2017-01-01

    The differences in the oral health status between the individuals with a high socioeconomic status (SES) and those with a low SES had markedly increased. There is, however, minimal information available on women understanding the need of dental hygiene for overall health and whether pregnant women comply with the current oral health strategies. In Lieu with the above, the present study aims to assess the awareness, dental hygiene practices, and the frequency of dental visits during pregnancy in postnatal women who delivered preterm low birth weight babies of different SES in and around Puducherry. A total of 200 individuals who visited Rajiv Gandhi Maternity Centre, Puducherry for delivery were selected. Information regarding onset of prenatal care, referral to dentist, and oral hygiene habits such as frequency of brushing, type of brush used, method of brushing, and frequency of brush change were obtained. Periodontal health status was recorded using PSR system. Awareness of oral hygiene practices was more among upper middle class and lower middle class compared to upper lower strata. Visit to dentist during perinatal period was high among upper middle class compared to other socioeconomic strata. The awareness of oral health-care practices and importance of oral care during perinatal period were less among low socioeconomic strata.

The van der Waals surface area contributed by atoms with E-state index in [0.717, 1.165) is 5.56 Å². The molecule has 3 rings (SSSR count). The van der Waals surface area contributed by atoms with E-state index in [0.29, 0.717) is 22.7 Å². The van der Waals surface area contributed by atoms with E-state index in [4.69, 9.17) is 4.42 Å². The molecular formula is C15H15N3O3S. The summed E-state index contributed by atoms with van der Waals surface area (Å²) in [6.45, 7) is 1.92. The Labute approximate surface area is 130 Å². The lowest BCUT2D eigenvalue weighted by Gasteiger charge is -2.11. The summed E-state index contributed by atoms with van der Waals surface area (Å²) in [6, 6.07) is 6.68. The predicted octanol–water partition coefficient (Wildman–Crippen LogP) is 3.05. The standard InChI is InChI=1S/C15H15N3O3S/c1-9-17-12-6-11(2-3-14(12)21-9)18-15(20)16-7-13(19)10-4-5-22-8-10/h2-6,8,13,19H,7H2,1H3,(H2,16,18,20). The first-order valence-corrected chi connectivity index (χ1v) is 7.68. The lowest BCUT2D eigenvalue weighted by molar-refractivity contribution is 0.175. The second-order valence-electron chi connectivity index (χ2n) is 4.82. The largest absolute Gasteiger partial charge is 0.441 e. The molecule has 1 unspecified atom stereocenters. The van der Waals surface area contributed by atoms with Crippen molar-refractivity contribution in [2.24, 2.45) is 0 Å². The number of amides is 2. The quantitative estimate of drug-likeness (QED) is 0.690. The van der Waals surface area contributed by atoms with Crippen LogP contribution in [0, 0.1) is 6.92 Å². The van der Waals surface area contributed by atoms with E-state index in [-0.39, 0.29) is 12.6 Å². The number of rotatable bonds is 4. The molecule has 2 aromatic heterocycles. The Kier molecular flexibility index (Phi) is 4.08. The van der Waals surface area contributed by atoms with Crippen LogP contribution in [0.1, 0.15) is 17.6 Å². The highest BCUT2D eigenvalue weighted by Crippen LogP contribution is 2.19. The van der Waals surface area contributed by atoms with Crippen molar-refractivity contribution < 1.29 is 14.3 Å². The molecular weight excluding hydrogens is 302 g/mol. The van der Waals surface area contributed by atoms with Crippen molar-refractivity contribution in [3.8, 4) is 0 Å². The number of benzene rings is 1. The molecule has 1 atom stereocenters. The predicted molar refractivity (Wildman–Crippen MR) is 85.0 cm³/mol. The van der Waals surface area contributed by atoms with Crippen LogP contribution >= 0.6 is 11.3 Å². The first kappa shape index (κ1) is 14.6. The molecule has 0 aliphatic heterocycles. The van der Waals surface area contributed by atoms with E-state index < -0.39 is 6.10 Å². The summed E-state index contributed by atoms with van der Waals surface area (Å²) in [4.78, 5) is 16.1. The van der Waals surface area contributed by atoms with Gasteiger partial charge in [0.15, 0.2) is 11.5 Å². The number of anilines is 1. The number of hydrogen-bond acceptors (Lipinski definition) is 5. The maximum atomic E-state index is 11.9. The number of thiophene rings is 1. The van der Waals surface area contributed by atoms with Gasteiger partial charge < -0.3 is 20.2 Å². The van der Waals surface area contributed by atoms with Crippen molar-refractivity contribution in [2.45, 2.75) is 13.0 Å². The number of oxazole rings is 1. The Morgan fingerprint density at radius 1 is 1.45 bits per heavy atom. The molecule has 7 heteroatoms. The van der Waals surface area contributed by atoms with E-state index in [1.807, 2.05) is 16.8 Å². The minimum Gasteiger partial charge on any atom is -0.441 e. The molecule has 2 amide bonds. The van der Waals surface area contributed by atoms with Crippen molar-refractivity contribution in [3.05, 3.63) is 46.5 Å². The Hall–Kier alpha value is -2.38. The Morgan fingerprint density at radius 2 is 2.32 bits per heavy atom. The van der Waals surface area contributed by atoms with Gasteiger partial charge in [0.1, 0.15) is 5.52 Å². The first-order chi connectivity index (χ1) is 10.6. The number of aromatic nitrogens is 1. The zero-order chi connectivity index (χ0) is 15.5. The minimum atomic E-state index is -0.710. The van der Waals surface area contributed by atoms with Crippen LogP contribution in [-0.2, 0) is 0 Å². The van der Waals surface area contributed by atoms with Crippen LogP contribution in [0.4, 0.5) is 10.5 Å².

16. Birth Outcomes of Latin Americans in Two Countries with Contrasting Immigration Admission Policies: Canada and Spain

    Science.gov (United States)

    Urquia, Marcelo L.

    2015-01-01